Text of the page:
Cornville fights closing of Oak Creek School

'School is the heart of the community'

VVN/Jon Pelletier<br /><br /><!-- 1upcrlf2 -->School Board Member Eric Wyles:  “No one in the district wants to close this school even on a temporary basis.”

VVN/Jon Pelletier<br /><br /><!-- 1upcrlf2 -->School Board Member Eric Wyles: “No one in the district wants to close this school even on a temporary basis.”

CORNVILLE - About 115 people turned out Thursday night to say no to any closure of Oak Creek School or any transfer of the school's students to another school.

"Closing our school is unacceptable," said PTO treasurer Shannon Barth. "It won't happen."

Barth's comments pretty well represent the feelings present during a hastily called meeting in the gymnasium of Oak Creek School. The meeting was in response to a PowerPoint presentation given to the school board Tuesday night that listed closing a school in the district as a last-ditch option.

Superintendent Barbara U'Ren presented two budgets to the board. Both budgets must deal with huge cuts from the state. But one scenario will play out only if Arizona fails to pass Proposition 100, which would temporarily raise the sales tax rate by 1 percent.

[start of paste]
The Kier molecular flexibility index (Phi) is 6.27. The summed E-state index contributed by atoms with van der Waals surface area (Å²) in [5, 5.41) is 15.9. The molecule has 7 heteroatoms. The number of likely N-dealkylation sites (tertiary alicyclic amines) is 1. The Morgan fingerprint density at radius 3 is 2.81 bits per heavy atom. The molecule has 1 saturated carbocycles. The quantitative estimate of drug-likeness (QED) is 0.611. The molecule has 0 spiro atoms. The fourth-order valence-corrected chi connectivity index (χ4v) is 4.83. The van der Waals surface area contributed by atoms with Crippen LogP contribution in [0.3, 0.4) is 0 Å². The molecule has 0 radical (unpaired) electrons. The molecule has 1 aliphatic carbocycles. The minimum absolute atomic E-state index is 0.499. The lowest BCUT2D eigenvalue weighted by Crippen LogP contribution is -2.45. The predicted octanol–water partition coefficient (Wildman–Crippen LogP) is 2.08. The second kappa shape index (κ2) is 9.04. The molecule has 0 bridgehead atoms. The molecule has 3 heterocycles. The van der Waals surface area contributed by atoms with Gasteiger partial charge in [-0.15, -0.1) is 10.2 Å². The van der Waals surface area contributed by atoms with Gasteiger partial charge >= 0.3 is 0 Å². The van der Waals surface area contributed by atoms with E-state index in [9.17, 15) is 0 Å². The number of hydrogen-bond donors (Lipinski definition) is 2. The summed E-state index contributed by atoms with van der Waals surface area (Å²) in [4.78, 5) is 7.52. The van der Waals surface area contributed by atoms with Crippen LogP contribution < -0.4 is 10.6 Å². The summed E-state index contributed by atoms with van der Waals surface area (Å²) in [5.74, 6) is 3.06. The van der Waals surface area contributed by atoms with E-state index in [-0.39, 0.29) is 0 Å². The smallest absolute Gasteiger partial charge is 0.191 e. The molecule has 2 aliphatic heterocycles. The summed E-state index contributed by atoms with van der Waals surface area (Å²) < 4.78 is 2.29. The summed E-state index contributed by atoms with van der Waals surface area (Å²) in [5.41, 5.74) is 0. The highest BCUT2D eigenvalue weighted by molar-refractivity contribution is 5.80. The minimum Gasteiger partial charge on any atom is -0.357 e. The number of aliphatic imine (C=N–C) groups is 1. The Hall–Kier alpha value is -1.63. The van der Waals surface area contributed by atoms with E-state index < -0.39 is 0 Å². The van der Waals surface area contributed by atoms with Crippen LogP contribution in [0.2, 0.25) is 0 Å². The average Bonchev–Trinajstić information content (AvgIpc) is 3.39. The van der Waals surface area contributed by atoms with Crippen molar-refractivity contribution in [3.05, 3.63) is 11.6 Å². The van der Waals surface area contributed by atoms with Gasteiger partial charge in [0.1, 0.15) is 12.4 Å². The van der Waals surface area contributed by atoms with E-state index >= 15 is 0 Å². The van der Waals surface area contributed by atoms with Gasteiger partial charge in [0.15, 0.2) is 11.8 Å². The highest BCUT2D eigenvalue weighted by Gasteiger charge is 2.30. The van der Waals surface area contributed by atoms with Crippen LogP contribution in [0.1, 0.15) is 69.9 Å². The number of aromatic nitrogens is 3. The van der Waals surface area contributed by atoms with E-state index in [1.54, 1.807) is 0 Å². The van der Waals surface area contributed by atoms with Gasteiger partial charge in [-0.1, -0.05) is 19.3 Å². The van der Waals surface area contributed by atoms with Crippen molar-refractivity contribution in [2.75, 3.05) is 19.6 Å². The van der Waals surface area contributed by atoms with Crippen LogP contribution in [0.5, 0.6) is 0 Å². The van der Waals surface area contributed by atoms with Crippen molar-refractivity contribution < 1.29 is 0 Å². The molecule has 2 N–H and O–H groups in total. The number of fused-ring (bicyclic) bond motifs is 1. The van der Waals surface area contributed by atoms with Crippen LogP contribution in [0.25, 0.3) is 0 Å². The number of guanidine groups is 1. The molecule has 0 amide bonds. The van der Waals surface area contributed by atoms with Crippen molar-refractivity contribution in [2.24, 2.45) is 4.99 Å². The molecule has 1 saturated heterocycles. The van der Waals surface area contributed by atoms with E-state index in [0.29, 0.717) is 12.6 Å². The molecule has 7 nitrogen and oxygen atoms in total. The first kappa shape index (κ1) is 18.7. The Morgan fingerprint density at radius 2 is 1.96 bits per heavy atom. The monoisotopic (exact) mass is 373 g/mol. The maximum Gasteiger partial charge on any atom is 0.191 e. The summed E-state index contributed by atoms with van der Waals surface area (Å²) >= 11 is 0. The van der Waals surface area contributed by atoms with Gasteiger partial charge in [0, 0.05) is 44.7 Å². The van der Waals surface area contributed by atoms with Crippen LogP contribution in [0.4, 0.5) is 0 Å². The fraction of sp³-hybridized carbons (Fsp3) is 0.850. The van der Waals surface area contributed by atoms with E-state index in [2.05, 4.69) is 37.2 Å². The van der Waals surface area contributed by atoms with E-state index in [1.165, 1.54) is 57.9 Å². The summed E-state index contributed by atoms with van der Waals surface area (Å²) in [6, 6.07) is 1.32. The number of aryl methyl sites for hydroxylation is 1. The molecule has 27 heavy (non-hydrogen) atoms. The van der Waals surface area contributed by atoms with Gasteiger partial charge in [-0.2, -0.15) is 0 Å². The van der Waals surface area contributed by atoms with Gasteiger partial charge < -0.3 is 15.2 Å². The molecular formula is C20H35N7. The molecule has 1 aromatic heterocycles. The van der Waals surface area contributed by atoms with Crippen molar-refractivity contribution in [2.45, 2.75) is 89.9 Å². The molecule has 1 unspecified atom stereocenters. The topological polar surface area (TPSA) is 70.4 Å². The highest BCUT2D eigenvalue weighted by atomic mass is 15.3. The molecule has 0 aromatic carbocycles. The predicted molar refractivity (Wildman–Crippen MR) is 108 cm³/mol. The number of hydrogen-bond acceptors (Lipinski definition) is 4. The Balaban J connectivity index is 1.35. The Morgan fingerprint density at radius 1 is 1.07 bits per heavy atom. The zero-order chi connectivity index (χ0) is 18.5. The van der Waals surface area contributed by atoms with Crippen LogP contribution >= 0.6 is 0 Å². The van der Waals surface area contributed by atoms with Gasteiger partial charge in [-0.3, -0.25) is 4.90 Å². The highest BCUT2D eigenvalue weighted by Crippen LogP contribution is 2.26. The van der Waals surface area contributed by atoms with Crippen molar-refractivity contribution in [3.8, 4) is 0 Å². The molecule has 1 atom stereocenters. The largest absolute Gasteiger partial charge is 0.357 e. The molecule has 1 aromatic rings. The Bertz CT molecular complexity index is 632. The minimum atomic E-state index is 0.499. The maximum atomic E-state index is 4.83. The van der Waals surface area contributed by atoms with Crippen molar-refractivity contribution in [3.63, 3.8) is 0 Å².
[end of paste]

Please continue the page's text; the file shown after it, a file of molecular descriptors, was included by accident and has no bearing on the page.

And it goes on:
U'Ren listed a number of worst-case options. One was closing a school within the district. Another was moving junior high students from Oak Creek School to Cottonwood Middle School. People in Cornville assumed that if a school were closed, the district would choose Oak Creek School instead of Tavasci Elementary School, the newest campus in the district.

"It all boils down to Prop. 100," Barth said. She said if the proposition fails, "a school closure is pretty much inevitable. It's not going to be us."

Board members Jason Finger and Eric Wyles attended the meeting.

"I felt it was a very positive meeting," Wyles said. "No one in the district wants to close this school even on a temporary basis."

Wyles said he tried to dispel rumors and present the facts. "It was a civilized meeting," he said. "I was truly very proud of the community. Oak Creek School is truly a part of the community."

He said the community was open to different ways of keeping the school open, including larger class size an even multiple grades in a classroom.

Barth made the same point. She said the community would likely consider any reasonable manner of keeping the school open. "We have $8,000 in the PTO fund," she said. "We're willing to use it to save our school.

"This school is the heart of the community," Barth said. "Closing any form of Oak Creek School or busing any kids to Cottonwood is unacceptable."

She said that about 100 people from the school's community will show up to be heard at the next C-OC Governing Board meeting.

"If they allow each person three minutes to speak, that's 300 minutes," Barth said. "We're willing to camp out all night."

Comments

Comments are not posted immediately. Submissions must adhere to our Use of Service Terms of Use agreement. Rambling or nonsensical comments may not be posted. Comment submissions may not exceed a 200 word limit, and in order for us to reasonably manage this feature we may limit excessive comment entries.

Use the comment form below to begin a discussion about this content.